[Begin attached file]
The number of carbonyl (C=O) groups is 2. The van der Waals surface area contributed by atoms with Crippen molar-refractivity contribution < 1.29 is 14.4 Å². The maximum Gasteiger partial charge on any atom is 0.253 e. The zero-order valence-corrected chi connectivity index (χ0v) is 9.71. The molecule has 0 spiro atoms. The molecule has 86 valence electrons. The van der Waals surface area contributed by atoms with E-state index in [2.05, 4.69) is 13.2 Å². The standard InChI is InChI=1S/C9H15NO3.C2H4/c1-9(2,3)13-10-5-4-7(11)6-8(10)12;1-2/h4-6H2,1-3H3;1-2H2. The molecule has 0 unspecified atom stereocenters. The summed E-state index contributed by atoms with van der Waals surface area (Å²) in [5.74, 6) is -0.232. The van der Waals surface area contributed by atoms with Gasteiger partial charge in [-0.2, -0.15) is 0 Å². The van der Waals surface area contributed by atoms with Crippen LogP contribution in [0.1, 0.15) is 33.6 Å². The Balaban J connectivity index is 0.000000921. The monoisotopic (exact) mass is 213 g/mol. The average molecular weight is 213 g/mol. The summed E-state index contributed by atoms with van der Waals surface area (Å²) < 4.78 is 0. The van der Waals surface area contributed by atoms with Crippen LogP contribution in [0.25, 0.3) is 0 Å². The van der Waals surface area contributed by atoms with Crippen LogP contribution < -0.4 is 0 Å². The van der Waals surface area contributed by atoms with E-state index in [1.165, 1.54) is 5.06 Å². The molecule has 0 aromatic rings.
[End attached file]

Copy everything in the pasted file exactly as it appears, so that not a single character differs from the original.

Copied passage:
The number of carbonyl (C=O) groups is 2. The van der Waals surface area contributed by atoms with Crippen molar-refractivity contribution < 1.29 is 14.4 Å². The maximum Gasteiger partial charge on any atom is 0.253 e. The zero-order valence-corrected chi connectivity index (χ0v) is 9.71. The molecule has 0 spiro atoms. The molecule has 86 valence electrons. The van der Waals surface area contributed by atoms with E-state index in [2.05, 4.69) is 13.2 Å². The standard InChI is InChI=1S/C9H15NO3.C2H4/c1-9(2,3)13-10-5-4-7(11)6-8(10)12;1-2/h4-6H2,1-3H3;1-2H2. The molecule has 0 unspecified atom stereocenters. The summed E-state index contributed by atoms with van der Waals surface area (Å²) in [5.74, 6) is -0.232. The van der Waals surface area contributed by atoms with Gasteiger partial charge in [-0.2, -0.15) is 0 Å². The van der Waals surface area contributed by atoms with Crippen LogP contribution in [0.1, 0.15) is 33.6 Å². The Balaban J connectivity index is 0.000000921. The monoisotopic (exact) mass is 213 g/mol. The average molecular weight is 213 g/mol. The summed E-state index contributed by atoms with van der Waals surface area (Å²) < 4.78 is 0. The van der Waals surface area contributed by atoms with Crippen LogP contribution in [0.25, 0.3) is 0 Å². The van der Waals surface area contributed by atoms with Crippen LogP contribution < -0.4 is 0 Å². The van der Waals surface area contributed by atoms with E-state index in [1.165, 1.54) is 5.06 Å². The molecule has 0 aromatic rings.